As it turns out, the educational attainment of first-born Israeli adults is unaffected by their siblings’ sex composition. For example, the average highest grade completed by firstborns from families with mixed – and same-sex sibships is about equal at 12.6. Thus, the same-sex reduced form, and therefore the corresponding IV estimates, are both zero. Like the twins experiment, fertility changes generated by differences in sibling sex composition show no evidence of a quantity-quality trade-off.

The exclusion restriction required for a causal interpretation of sex-mix IV estimates asserts that sibling sex composition matters for adult outcomes only insofar as it changes family size. Might the sex-mix of the first two children affect children’s educational outcomes for other reasons? Two boys and two girls are likely to share a bedroom longer than mixed-sex siblings, for example, and same-sex siblings may make better use of hand – me-down clothing. Such household efficiencies might make families with a same-sex sibship feel a little richer, a feeling that may ultimately increase parental investment in their children’s schooling.

Can we test the exclusion restriction? Not directly, but, as is often the case, evidence can be brought to bear on the question. For some mothers, sex composition is unlikely to affect fertility. For example, in an Israeli sample, religious women who plan to have three or more children are always-takers for sex-mix instruments. On the other hand, highly educated women, most of whom plan small families, are never-takers if their fertility behavior is unchanged by sex mix. Because the fertility of always-takers and never-takers is unchanged by sibling sex composition, any relationship between sex-mix instruments and outcomes in samples with few compliers may signal violations of the underlying exclusion restriction.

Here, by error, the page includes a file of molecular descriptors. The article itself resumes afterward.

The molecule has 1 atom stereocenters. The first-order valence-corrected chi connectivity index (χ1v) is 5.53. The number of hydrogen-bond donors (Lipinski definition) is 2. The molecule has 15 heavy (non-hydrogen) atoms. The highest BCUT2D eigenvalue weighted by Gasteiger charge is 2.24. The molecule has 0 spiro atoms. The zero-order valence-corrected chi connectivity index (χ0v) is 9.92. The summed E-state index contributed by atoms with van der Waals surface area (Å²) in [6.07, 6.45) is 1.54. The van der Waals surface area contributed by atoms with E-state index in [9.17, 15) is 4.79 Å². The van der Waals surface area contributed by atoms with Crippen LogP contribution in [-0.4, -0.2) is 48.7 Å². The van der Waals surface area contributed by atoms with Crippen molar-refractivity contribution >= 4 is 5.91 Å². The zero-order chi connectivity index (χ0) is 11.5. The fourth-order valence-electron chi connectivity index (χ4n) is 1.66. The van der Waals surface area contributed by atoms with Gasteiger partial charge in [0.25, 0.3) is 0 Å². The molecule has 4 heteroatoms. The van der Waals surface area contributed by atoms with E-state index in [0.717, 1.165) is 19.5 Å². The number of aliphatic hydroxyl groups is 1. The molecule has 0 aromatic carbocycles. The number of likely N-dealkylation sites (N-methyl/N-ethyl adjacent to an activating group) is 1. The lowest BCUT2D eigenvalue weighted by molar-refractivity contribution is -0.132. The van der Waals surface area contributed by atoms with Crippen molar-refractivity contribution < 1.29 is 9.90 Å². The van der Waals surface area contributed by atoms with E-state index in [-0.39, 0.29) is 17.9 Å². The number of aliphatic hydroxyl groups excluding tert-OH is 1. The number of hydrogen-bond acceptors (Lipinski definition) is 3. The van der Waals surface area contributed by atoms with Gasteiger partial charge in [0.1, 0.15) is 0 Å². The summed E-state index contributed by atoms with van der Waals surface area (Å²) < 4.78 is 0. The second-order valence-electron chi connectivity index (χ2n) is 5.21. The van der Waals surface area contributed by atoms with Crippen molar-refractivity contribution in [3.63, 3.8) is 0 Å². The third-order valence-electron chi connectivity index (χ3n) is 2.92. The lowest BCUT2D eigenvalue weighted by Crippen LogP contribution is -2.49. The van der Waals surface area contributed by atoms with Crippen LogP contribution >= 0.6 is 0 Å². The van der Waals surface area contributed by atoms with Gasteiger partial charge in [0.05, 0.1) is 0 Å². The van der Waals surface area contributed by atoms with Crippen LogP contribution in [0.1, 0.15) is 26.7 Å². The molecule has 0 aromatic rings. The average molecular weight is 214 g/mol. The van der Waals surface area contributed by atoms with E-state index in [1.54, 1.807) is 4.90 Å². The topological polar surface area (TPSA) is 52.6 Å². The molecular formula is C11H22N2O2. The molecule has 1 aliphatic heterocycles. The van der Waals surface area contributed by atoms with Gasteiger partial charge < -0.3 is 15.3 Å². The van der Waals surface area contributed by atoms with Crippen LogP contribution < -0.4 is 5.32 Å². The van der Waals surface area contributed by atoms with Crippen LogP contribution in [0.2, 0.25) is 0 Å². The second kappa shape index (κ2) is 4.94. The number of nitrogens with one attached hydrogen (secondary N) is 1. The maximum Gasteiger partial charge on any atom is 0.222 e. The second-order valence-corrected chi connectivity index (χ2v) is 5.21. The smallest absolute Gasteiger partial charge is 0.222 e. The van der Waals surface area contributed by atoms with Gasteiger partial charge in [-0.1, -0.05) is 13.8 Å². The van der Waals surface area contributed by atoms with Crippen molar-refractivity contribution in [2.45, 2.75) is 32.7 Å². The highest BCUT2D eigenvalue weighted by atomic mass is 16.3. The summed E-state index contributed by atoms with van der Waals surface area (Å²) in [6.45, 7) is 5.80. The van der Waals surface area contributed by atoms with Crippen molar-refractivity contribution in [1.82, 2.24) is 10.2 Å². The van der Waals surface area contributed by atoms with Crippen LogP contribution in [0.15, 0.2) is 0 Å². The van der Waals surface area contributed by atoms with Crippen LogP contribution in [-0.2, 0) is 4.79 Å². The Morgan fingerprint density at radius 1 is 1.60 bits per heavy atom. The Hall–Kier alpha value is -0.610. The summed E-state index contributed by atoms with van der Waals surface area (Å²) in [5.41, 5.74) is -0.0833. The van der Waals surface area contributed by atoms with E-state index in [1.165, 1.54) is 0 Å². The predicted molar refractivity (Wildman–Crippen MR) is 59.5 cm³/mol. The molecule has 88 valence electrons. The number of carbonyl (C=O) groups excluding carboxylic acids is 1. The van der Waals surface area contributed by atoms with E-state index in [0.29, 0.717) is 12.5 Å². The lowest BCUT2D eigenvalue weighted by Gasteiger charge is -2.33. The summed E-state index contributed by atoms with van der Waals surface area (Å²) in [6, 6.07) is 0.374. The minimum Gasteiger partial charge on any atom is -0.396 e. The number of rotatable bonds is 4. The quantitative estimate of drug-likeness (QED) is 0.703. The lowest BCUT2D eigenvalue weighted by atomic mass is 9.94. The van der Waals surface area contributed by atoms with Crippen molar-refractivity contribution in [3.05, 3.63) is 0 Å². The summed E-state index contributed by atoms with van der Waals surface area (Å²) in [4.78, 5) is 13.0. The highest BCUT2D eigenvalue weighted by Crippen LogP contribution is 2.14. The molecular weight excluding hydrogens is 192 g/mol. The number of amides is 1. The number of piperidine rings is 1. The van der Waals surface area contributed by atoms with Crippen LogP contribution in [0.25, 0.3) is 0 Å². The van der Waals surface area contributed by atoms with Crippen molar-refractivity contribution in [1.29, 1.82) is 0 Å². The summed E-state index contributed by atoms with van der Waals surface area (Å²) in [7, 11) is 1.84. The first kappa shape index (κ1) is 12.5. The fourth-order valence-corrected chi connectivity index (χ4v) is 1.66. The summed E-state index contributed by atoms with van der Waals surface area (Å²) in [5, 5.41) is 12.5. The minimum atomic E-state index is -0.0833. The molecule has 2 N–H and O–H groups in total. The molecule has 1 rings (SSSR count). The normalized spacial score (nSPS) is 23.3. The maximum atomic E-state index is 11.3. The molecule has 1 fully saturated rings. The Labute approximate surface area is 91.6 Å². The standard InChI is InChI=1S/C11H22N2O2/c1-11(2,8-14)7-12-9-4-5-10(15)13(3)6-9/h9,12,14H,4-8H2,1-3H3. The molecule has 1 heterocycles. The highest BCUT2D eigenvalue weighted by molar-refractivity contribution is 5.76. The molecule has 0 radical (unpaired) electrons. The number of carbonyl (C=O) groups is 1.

We can express this idea more formally using the representation of LATE in equation (3.2). This expression defines LATE as the ratio of reduced-form to first-stage parameters, that is:

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which implies in turn that the reduced form, p, is the product of the first stage and LATE:

p = фк.

From this we conclude that in samples where the first stage, ф, is zero, the reduced form should be zero as well. On the other hand, a statistically significant reduced-form estimate with no evidence of a corresponding first stage is cause for worry, because this suggests some channel other than the treatment variable (in this case, family size) links instruments with outcomes. In this spirit, ALS identified demographic groups for which the effect of twins and sex-composition instruments on family size is small and not significantly different from zero. These “no-first-stage samples” generate no evidence of significant reduced-form effects that might signal violations of the exclusion restriction.